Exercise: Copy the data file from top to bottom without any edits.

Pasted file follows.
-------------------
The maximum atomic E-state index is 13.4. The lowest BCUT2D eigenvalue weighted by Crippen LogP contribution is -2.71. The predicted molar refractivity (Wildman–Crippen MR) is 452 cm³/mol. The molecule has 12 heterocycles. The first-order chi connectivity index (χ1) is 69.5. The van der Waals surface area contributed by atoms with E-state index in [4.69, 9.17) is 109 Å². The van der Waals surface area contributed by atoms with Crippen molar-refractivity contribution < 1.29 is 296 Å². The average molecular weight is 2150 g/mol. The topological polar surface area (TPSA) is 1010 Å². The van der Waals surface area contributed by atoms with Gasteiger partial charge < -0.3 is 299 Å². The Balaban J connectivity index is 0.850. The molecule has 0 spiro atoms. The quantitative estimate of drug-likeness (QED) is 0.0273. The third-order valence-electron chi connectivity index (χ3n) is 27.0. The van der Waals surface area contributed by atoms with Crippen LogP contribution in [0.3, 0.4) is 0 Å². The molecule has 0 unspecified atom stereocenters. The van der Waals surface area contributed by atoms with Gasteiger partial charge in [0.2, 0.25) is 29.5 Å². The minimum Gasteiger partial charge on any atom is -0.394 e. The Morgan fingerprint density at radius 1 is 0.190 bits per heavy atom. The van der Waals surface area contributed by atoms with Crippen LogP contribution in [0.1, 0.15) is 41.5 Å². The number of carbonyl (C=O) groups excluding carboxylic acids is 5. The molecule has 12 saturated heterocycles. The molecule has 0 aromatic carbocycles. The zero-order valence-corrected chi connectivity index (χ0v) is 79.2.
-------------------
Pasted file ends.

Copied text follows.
The maximum atomic E-state index is 13.4. The lowest BCUT2D eigenvalue weighted by Crippen LogP contribution is -2.71. The predicted molar refractivity (Wildman–Crippen MR) is 452 cm³/mol. The molecule has 12 heterocycles. The first-order chi connectivity index (χ1) is 69.5. The van der Waals surface area contributed by atoms with E-state index in [4.69, 9.17) is 109 Å². The van der Waals surface area contributed by atoms with Crippen molar-refractivity contribution < 1.29 is 296 Å². The average molecular weight is 2150 g/mol. The topological polar surface area (TPSA) is 1010 Å². The van der Waals surface area contributed by atoms with Gasteiger partial charge < -0.3 is 299 Å². The Balaban J connectivity index is 0.850. The molecule has 0 spiro atoms. The quantitative estimate of drug-likeness (QED) is 0.0273. The third-order valence-electron chi connectivity index (χ3n) is 27.0. The van der Waals surface area contributed by atoms with Crippen LogP contribution in [0.3, 0.4) is 0 Å². The molecule has 0 unspecified atom stereocenters. The van der Waals surface area contributed by atoms with Gasteiger partial charge in [0.2, 0.25) is 29.5 Å². The minimum Gasteiger partial charge on any atom is -0.394 e. The Morgan fingerprint density at radius 1 is 0.190 bits per heavy atom. The van der Waals surface area contributed by atoms with Crippen LogP contribution in [0.1, 0.15) is 41.5 Å². The number of carbonyl (C=O) groups excluding carboxylic acids is 5. The molecule has 12 saturated heterocycles. The molecule has 0 aromatic carbocycles. The zero-order valence-corrected chi connectivity index (χ0v) is 79.2.